Tony Trischka is no ordinary banjo player plying his plunk. One of the most creative and influential banjoists of the past 40 years, Trischka has inspired generations of musicians, including the legendary Bela Fleck who, as a teenager, was one of Trischka’s pupils.
Though grounded in bluegrass, Trischka steps beyond boundaries to map whatever musical territory he finds worth exploring. And “Great Big World,” Trischka’s 17th solo album, reflects the scope of his vision. Backed by a stellar cast of pickers and singers, Trischka ranges widely from classics, such as Stephen Foster’s “Angelina Baker,” Woody Guthrie’s “Do Re Mi,” and Johnny Bond’s “I Wonder Where You Are Tonight,” through an eclectic passel of original songs and instrumentals.
Like his playing, his compositions are less standard than adventuresome. They extend from “Say Goodbye (for KM),” a tribute to the late Kate McGarrigle, to the whimsical “Single String Medley,” a five-part romp through each of the banjo’s five strings, the peaceful strains of “Ocracoke Lullabye,” and the up-and-down playfulness of “Swag Bag Rag” that closes.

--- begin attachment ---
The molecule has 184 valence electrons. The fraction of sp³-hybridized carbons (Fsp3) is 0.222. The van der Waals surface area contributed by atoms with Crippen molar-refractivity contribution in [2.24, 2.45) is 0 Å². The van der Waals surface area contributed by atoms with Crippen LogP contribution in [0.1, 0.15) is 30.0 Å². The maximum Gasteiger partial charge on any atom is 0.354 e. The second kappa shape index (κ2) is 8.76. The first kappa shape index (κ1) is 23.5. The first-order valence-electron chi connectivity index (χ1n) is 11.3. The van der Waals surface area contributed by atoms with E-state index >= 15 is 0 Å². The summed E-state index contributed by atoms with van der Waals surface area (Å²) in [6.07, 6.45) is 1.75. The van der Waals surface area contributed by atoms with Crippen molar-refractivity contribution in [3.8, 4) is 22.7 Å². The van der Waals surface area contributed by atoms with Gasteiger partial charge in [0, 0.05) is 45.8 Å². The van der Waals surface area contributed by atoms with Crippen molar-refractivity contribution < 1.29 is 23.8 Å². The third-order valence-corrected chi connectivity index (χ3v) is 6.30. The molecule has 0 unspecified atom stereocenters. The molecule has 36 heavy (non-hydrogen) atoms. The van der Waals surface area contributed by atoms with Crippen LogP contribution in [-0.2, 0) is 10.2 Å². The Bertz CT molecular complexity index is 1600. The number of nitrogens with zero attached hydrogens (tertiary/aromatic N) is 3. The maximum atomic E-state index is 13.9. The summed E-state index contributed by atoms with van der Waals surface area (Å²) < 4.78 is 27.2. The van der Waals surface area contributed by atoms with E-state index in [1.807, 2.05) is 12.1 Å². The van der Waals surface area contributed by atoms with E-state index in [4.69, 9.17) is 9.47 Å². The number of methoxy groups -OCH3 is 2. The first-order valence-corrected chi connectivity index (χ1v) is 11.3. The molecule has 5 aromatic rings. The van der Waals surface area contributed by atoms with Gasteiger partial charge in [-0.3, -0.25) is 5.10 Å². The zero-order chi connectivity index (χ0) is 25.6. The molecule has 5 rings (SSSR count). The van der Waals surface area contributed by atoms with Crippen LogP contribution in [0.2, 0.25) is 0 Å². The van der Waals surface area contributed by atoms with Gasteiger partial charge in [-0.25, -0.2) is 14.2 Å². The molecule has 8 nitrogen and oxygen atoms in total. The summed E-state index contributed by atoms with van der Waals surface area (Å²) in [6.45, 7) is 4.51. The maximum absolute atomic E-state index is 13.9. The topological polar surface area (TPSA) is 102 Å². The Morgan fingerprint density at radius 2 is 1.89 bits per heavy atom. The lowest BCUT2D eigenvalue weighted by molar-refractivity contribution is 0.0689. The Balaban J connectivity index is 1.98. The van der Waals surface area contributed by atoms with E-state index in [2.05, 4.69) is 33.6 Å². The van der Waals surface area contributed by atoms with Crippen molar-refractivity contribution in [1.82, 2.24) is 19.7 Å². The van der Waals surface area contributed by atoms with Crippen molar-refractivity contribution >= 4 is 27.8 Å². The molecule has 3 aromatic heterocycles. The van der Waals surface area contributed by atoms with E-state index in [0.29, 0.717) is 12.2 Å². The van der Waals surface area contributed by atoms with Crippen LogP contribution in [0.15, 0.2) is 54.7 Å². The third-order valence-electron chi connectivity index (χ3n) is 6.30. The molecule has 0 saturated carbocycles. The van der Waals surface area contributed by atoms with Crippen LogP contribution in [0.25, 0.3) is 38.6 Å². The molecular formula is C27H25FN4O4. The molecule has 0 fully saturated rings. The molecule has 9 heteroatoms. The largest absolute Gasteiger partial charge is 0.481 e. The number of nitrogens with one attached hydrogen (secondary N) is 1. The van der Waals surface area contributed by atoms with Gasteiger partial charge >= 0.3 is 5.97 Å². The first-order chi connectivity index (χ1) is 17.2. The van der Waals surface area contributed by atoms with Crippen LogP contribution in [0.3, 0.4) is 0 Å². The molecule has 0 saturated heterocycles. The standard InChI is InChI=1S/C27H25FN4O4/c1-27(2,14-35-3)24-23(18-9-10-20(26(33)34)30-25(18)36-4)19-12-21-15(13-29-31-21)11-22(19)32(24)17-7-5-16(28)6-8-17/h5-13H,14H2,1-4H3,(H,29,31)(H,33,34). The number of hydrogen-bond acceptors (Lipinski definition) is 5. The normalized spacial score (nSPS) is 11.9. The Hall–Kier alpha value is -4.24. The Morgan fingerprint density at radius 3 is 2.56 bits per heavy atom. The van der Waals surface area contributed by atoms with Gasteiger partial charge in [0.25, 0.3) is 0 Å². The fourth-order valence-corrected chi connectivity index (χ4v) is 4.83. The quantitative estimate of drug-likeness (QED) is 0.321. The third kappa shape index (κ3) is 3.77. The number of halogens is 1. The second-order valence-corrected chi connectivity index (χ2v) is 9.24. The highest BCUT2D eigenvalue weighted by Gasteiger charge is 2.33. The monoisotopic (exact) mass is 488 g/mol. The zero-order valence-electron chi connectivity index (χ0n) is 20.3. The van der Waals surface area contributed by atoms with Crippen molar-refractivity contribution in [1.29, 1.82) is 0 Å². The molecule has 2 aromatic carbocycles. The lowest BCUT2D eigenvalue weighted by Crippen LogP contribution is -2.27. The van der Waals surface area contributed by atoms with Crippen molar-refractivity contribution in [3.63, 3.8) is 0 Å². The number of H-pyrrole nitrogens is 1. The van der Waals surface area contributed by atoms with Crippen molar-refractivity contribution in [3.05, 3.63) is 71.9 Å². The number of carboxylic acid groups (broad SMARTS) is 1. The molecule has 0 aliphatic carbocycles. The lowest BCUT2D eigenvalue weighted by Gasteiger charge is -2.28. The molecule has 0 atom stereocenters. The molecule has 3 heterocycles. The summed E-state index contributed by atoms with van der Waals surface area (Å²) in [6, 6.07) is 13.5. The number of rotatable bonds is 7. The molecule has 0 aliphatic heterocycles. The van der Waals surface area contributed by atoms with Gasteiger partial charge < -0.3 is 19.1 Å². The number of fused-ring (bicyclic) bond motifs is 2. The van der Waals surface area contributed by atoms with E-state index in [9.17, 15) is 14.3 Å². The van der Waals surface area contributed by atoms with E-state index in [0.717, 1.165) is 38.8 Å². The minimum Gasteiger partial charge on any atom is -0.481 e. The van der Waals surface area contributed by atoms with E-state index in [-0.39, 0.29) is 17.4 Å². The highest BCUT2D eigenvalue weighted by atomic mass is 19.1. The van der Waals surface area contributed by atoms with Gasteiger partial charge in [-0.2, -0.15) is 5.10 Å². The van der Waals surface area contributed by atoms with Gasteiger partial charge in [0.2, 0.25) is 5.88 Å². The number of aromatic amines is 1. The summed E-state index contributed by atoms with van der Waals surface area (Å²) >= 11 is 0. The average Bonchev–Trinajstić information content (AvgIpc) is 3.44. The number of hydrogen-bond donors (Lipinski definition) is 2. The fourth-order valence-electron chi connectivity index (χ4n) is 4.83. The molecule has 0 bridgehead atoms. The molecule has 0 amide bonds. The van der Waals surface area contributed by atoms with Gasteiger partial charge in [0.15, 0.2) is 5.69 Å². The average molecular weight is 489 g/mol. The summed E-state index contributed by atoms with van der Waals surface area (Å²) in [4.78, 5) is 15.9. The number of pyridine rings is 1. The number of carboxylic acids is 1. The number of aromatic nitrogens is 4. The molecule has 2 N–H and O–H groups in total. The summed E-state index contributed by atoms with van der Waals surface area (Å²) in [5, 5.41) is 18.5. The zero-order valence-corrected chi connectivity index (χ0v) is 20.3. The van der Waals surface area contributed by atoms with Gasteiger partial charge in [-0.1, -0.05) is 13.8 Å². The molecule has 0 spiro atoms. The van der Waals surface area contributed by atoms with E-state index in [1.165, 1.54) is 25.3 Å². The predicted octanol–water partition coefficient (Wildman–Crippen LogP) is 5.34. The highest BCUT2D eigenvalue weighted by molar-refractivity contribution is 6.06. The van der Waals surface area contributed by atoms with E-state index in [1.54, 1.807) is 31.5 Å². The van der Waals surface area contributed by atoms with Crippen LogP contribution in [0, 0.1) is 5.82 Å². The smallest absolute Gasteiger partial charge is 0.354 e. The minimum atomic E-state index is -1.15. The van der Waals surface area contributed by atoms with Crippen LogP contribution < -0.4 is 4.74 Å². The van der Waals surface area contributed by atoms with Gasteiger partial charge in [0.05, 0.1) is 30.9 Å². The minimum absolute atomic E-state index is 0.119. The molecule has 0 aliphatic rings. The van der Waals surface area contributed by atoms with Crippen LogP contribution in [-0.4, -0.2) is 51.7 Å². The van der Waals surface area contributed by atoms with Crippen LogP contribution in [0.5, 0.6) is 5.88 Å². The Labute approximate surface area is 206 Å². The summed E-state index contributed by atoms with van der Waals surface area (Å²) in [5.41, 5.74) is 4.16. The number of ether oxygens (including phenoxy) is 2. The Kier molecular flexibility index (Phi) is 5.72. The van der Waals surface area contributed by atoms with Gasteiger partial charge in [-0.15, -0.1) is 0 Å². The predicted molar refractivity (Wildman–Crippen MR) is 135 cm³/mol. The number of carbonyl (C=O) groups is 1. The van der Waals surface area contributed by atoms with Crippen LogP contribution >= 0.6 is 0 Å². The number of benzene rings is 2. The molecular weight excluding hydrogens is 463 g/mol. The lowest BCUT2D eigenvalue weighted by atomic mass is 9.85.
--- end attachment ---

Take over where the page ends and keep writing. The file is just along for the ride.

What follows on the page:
While the late Earl Scruggs brought the banjo into popular discourse, Trischka has advanced its possibilities beyond bluegrass into an instrument whose full potential is yet to be achieved. Entertaining as it is enlightening, Tony Trischka’s “Great Big World” points the way.
Correspondent Jack Bernhardt